who are also in darkness
because our lives demand it.
This poem is a hand on your shoulder
a bone touch to go with you
through the hard birth of vision.
In other words, love
shapes this poem
is the fist that holds the chisel,
muscle that drags marble
and burns with the weight
of believing a face
lives in the stone
a breathing word in the body.
I tell you
though the darkness
has been ours
words will give us
give our eyes, opened in promise
a growing light.
The poem can be read as being about many things. It’s plainly about artistic creativity, and the struggle of the artist, giving birth whether in words or in sculpture, realising the potential both of herself and of the medium in which she works. But such struggle, such birthing, is in reality a part of every human’s life, and so should not be limited to those who carry the title of artist. The poem is about us all.
Then it’s about befriending, supporting, comforting. Even in an area of human endeavour where so much is done alone, and as individual, it is still possible to journey with others and to have solidarity with them. ‘This poem is a hand on your shoulder, a bone touch to go with you.’ Hence it is also about love, compassion, feeling for people in the profoundest sense. That love-making of which I have spoken. ‘In other words, love shapes this poem'; and about faith as a part of love. Love which ‘burns with the weight of believing a face lives in the stone, a breathing word in the body.’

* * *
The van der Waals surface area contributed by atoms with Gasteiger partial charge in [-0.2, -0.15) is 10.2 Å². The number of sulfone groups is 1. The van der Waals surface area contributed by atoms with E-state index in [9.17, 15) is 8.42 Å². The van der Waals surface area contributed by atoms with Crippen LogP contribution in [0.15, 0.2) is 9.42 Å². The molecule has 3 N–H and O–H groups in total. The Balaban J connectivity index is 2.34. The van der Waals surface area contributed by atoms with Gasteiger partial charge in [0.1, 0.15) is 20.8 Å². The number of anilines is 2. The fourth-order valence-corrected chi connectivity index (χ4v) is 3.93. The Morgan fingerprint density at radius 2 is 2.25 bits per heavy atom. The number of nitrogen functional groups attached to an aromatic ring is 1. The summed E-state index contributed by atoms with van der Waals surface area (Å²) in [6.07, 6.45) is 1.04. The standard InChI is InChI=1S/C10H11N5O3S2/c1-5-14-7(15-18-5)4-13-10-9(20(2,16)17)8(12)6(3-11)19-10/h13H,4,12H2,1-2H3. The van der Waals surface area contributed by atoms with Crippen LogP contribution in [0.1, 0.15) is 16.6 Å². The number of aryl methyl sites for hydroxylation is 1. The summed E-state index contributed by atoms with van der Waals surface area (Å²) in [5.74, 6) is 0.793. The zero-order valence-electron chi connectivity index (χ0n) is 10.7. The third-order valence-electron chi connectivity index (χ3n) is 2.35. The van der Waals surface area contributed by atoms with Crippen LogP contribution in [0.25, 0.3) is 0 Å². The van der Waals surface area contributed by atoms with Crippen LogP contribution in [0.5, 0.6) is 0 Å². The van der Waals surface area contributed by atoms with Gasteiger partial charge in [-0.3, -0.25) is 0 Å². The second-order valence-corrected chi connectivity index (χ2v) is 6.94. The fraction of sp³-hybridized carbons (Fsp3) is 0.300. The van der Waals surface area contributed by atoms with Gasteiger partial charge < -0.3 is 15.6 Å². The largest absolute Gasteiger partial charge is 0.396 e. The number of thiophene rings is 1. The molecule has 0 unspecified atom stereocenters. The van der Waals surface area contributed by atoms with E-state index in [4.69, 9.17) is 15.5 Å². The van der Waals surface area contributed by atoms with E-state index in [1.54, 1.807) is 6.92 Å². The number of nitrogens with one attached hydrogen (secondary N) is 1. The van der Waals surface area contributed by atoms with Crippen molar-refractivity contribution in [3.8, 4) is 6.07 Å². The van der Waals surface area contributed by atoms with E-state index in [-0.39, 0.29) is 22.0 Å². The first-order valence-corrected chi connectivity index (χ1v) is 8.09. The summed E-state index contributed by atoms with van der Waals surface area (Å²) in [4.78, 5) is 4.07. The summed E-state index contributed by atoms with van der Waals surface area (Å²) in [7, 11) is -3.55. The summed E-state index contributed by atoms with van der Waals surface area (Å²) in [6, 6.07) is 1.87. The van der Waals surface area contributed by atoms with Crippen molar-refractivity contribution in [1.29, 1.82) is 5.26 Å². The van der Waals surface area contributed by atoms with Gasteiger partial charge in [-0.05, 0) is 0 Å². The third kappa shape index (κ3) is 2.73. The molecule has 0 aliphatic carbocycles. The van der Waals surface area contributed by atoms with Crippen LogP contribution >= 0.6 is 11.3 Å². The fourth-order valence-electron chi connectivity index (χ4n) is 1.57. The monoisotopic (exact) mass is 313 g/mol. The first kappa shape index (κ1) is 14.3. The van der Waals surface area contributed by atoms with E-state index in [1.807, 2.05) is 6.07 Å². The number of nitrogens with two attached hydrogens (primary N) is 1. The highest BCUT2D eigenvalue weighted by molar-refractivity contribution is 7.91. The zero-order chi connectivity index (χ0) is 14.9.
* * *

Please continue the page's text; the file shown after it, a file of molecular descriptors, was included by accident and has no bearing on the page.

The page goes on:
And in its issue, it is also about hope. ‘Though the darkness had been ours, words will give us, give our eyes, opened in promise a growing light.’